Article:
The peace deal reached between the United States and the Taliban on February 29 in Qatar notwithstanding, Afghanistan can descend into turmoil and instability yet again.
The contested election results and the parallel swearing-in ceremonies in Kabul combined with the signing of the peace pact and the beginning of another phase of insurgent violence have thrown up stark policy choices for New Delhi, testing its ‘soft power’ and ‘middle-of-the-road’ policy.
Despite its investments in Afghanistan for the past 18 years, it now appears that New Delhi remains a bystander to a rapidly changing political situation in that country.
Under the security umbrella provided by Washington, New Delhi adopted a ‘soft power’ approach, pledging aid and development assistance of more than US $3 billion.
This may have generated considerable ‘goodwill’ for India among Afghans. But such gains face the prospect of reversal if the political turmoil and future negotiations allow the Taliban to share power in Kabul.
A revisit of its Afghan policy may still secure India’s interests in the country.
India’s ambassador in Qatar attended the signing of the peace deal, while the previous day the foreign secretary had made a quick dash to Kabul to demonstrate support for president Ashraf Ghani.
This dual policy of supporting the Afghan government that has been kept out of the peace deal thus far and yet supporting American efforts of peacemaking doesn’t send a clear signal to the Afghans or the region.
Having invested in the American-led democratic exercise in Afghanistan for more than a decade, New Delhi cannot just watch the Afghans being thrown under the bus. As a friend in need and a major regional power, New Delhi needs to chart its own course of action in Kabul that is useful to the Afghans and at the same time protects its own national interests.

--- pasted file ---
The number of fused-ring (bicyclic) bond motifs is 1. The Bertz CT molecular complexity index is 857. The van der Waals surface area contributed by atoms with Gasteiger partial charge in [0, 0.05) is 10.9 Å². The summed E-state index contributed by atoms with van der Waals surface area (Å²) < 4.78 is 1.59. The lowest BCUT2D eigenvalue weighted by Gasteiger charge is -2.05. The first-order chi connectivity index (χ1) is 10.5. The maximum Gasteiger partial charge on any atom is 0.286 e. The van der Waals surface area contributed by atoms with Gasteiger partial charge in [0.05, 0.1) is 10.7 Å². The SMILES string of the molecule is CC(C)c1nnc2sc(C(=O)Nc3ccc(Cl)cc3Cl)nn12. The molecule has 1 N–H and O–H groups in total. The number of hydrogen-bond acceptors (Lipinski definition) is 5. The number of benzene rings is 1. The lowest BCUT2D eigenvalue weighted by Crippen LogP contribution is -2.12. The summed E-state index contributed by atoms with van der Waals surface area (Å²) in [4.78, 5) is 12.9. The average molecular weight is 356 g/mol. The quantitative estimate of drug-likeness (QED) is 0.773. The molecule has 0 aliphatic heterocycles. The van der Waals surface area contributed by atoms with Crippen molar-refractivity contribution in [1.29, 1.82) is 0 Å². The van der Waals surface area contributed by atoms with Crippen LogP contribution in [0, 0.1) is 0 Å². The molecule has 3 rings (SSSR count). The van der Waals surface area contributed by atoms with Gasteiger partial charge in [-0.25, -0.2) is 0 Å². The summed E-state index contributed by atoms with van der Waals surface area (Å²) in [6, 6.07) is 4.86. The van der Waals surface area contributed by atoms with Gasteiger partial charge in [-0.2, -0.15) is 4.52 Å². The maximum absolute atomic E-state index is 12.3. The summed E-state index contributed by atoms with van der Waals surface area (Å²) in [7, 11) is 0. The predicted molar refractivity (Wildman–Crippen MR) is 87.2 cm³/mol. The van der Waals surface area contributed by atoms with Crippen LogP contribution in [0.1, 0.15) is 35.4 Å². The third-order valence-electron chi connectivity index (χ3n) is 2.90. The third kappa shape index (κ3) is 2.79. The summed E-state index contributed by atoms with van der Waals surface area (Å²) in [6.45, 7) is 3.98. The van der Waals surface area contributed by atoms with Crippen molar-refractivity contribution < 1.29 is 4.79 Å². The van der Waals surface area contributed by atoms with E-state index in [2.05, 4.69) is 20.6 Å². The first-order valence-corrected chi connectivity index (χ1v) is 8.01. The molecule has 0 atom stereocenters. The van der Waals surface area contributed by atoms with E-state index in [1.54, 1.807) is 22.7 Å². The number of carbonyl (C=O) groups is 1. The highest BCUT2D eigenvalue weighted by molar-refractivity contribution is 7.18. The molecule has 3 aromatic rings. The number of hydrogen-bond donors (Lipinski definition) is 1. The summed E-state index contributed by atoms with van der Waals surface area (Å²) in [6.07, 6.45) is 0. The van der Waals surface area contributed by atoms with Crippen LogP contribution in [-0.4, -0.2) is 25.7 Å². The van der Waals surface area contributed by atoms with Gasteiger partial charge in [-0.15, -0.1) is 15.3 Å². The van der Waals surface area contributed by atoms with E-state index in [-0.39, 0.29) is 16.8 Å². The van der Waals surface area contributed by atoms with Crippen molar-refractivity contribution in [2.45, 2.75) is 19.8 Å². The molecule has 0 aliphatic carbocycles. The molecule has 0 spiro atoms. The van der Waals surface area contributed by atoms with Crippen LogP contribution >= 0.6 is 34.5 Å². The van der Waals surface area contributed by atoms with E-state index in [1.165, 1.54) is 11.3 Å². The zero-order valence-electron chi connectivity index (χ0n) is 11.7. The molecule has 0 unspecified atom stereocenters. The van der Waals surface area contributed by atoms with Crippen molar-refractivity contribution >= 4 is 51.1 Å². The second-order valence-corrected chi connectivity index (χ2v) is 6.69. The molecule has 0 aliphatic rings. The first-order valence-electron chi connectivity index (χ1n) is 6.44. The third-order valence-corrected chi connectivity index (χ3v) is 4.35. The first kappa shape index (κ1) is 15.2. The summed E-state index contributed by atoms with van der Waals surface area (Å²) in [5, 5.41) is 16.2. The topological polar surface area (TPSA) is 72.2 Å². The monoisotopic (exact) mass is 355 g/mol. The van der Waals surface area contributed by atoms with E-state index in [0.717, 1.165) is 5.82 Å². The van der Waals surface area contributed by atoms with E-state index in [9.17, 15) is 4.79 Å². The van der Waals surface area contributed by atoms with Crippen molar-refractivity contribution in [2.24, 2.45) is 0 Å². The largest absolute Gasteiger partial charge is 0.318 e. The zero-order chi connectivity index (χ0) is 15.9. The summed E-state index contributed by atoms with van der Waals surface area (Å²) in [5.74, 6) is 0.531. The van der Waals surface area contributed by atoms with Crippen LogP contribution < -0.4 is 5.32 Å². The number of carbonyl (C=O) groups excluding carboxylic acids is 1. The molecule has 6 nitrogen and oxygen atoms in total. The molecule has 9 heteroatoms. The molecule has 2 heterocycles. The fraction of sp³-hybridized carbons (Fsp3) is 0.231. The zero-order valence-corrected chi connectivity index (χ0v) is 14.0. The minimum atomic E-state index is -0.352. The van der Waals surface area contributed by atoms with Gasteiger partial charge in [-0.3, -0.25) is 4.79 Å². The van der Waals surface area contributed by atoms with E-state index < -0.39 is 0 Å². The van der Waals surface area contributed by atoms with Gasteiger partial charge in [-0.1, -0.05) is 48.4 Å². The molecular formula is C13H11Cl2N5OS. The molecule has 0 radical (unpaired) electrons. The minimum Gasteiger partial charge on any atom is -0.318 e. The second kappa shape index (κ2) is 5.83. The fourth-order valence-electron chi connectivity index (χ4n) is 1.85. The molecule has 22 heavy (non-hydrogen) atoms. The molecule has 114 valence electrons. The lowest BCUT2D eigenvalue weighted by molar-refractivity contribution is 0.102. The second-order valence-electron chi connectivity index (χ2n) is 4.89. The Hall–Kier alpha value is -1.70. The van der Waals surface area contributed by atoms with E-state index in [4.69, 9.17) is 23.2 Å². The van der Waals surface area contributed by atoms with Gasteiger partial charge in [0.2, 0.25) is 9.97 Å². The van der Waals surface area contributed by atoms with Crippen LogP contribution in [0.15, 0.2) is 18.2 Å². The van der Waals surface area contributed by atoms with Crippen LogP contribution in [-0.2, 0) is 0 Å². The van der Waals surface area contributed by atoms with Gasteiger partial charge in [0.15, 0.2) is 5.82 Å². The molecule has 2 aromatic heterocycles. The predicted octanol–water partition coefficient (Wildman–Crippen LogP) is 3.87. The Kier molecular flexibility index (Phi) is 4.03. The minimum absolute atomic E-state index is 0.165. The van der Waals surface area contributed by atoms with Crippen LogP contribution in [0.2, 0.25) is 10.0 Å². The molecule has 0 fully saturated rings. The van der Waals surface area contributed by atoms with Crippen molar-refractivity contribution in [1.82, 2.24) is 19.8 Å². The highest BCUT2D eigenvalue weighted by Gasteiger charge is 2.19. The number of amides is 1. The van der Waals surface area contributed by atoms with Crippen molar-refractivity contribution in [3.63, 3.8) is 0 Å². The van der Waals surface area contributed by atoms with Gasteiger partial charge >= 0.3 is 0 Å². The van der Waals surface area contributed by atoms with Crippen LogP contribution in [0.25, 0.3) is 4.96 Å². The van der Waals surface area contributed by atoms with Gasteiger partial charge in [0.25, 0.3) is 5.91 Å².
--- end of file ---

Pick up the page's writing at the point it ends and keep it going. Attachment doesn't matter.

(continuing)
Beyond support for Afghan-owned, Afghan-led and Afghan-controlled initiatives, New Delhi needs serious policy introspection about what these terminologies mean when Afghans are hardly let to be in charge of their own destiny.
The contested and fraud-marred presidential elections of September 28, 2019, have led to a precarious situation in Afghanistan for the last couple of months. Not just that the conduct of presidential elections was delayed from April to September, there were also talks at forming an interim government as a prerequisite for the signing of the peace deal with the Taliban. After such attempts failed in September, elections were held with very little time for preparations.
In 2014, a carefully mediated deal by then US secretary of state John Kerry had brought the two opposing camps — of Ghani and Abdullah Abdullah — together under the National Unity Government (NUG). The novel nomenclature notwithstanding, unity remained the absent entity.
I, then in Afghanistan, witnessed from close quarters how less of unity affected the government’s functioning, as the two camps held opposing views on major issues. Moreover, this experiment never received the approval by the constitutional Loya Jirgah.
The entire tenure of the NUG, therefore, lacked legitimacy that reinforced the Taliban narrative of not negotiating with puppet governments. The government in Kabul was hardly able to deliver of basic services, leaving large swathes of territory to come under insurgent influence and onslaught.
Amidst the spiralling violence and the battle fatigue that was developing in Afghanistan, the US reinitiated a peace process, after the infamous announcement by president Donald Trump had derailed a similar attempt back on September 2019.
The Qatar process this time bore fruit, leading to a peace deal was signed in Doha by the US representative and Taliban on February 29.
The deal, which has interesting parallels with the previous Paris accords, has been characterised clearly as a necessity sought by or Trump for his reelection bid this November. Successful projection of efforts leading to the end of America’s longest war in Afghanistan and return of troops may boost his winning prospects.